Updated: 2013-02-07 10:00
By Lin Qi (China Daily)
Parents get as restless as their children during school breaks, especially if they do not have any vacation plans. This Spring holiday we suggest you take a trip to the museums. Lin Qi tells you why.
Even though it is the winter vacation, it does not mean that children's education comes to a halt. The first weekend after Beijing's primary and secondary schools started a four-week break on Jan 25, museums and galleries in the capital were abound with diverse and enlightening programs for children.
Luo Jiachen, 8, who is a third grader, wakes up before 7 am, just like any other normal school day. She and her mother, Chen Ying, travel about two hours from their home in southeastern Beijing to the National Art Museum of China in the city center.
They plan to attend a couplet-writing program at 9:30 am. It is part of NAMOC's ongoing exhibition of calligraphic art on Lunar New Year couplets.
Chen says they visit museums at least twice a year, although it was not until recently that she has paid more attention to their educational programs.
Luo Jiachen attends painting class as part of her extracurricular courses at school. Chen, who learned the basics of calligraphy in childhood, hopes her daughter will follow in her footsteps when she is a little more mature, perhaps in a year or two.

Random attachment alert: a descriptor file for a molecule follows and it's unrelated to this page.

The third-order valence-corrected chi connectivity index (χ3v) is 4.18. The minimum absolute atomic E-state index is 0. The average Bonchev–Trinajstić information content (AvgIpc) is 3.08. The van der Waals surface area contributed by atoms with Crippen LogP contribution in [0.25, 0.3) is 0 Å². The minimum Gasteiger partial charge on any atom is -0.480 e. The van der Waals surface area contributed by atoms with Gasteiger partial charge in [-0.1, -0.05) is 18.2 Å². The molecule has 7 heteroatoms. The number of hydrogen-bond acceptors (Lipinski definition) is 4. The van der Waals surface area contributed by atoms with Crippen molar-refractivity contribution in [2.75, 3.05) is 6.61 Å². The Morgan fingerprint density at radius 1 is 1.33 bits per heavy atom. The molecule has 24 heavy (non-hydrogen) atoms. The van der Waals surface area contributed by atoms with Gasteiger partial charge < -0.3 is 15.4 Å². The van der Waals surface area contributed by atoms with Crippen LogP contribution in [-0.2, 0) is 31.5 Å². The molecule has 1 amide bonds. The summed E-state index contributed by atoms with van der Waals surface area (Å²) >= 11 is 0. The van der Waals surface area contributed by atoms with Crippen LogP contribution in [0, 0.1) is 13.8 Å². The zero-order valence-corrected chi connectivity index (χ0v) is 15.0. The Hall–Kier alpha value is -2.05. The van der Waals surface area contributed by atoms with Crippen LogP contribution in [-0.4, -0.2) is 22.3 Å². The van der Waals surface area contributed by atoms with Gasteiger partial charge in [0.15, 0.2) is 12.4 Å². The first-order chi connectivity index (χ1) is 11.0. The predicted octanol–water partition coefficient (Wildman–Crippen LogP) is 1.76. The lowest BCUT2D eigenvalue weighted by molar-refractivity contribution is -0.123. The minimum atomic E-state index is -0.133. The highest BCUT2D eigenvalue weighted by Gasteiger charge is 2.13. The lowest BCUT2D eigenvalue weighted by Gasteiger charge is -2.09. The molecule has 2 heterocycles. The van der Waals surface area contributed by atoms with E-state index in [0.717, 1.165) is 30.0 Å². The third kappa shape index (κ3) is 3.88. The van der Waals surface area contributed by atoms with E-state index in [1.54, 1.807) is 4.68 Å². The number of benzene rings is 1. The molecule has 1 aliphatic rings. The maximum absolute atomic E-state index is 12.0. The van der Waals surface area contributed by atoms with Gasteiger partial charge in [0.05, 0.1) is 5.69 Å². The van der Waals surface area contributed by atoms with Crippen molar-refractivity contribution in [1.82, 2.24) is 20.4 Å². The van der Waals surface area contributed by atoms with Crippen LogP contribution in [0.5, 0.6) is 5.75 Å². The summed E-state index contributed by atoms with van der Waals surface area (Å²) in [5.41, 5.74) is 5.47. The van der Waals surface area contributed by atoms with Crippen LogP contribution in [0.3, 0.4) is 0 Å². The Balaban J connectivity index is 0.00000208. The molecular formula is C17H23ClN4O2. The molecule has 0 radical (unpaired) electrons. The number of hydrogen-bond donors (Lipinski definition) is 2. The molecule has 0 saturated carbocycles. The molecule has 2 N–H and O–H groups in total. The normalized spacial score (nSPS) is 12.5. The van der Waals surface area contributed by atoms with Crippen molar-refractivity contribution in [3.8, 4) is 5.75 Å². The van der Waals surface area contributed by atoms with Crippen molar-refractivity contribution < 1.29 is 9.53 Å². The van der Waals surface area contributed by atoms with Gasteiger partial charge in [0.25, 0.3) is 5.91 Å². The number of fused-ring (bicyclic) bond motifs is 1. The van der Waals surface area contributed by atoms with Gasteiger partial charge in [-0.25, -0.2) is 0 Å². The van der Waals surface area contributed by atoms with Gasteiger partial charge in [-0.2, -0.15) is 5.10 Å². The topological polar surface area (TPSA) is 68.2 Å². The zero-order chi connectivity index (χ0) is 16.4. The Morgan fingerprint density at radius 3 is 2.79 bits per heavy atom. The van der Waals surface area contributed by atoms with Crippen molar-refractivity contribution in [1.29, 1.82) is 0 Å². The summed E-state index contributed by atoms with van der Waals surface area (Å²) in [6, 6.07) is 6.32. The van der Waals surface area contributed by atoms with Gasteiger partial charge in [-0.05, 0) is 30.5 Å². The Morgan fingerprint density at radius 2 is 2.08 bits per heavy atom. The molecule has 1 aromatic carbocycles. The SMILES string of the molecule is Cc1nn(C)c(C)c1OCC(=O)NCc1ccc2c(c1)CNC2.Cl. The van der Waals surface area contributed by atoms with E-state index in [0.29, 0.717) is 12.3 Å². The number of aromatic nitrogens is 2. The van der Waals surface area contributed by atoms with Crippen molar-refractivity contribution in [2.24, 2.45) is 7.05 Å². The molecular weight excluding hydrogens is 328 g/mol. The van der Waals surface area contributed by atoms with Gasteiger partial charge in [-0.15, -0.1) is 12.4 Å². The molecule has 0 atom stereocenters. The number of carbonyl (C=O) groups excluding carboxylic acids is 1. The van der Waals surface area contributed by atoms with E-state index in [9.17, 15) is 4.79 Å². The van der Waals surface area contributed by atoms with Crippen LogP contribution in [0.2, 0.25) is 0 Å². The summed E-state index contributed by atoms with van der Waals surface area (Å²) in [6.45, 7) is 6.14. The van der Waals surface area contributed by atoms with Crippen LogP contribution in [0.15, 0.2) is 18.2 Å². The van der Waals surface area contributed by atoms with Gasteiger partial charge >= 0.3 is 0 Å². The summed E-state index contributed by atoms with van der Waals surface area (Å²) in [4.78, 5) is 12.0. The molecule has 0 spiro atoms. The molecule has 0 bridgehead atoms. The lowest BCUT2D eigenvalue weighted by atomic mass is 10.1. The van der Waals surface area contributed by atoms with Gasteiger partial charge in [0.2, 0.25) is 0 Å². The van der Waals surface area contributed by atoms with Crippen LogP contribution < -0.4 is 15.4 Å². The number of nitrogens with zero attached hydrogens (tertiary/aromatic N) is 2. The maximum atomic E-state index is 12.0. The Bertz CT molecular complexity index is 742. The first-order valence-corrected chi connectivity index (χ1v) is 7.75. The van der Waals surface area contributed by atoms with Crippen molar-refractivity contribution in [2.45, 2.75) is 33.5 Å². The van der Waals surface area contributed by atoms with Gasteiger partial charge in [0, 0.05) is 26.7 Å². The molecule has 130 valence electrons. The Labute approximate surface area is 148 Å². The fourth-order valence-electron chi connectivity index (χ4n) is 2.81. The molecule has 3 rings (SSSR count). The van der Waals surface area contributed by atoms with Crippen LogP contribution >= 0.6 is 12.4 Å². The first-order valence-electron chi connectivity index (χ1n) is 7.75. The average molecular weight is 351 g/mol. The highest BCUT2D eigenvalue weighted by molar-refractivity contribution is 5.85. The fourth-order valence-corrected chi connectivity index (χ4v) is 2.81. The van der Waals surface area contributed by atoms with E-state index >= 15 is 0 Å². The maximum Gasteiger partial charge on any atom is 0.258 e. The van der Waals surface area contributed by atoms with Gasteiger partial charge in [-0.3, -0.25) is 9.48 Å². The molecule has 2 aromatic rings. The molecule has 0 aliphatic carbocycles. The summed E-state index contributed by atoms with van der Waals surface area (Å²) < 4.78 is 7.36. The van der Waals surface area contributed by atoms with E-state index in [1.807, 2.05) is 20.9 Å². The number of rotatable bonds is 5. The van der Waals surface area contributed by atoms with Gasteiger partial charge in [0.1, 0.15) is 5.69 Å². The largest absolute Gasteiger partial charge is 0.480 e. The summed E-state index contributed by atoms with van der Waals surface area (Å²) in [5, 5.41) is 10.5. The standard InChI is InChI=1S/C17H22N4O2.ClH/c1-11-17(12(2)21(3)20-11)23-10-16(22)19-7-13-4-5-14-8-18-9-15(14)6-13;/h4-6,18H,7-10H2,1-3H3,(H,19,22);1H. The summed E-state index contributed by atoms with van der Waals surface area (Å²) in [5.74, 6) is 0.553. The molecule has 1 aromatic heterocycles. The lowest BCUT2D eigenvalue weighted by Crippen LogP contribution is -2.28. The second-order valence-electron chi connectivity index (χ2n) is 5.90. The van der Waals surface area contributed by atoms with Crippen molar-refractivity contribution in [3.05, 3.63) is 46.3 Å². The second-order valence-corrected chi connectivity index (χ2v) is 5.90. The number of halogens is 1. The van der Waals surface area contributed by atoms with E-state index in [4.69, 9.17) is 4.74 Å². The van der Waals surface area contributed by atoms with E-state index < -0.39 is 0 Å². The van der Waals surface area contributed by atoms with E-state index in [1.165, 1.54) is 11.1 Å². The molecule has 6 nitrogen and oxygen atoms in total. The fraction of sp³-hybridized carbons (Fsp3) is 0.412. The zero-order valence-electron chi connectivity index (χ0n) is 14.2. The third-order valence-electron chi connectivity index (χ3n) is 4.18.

She is unsure if couplet-writing and calligraphy would interest a child.
"Painting captures children's interest with varied shapes and colors. But appreciating calligraphy requires a certain knowledge, which I fear may be bore them," she says.
NAMOC's couplet-writing program includes a brief tour of the exhibition and activities. To Chen's relief, there is not much lecturing involved. Instead they briefly explain the various Lunar New Year customs, aided by interesting slideshows.
Among the activities is a game in which parents and children try to find the missing characters in couplets. At the end of the program, they complete a Lunar New Year couplet together, and they can choose to bring their work home or, sign their names and leave it at the museum.
Initially, Luo appears shy and nervous, sticking closely to her mother. She warms up after playing some games and becomes excited when she and a boy successfully match their lines to complete a couplet. She receives a NAMOC souvenir, which is a postcard with a Picasso painting on it.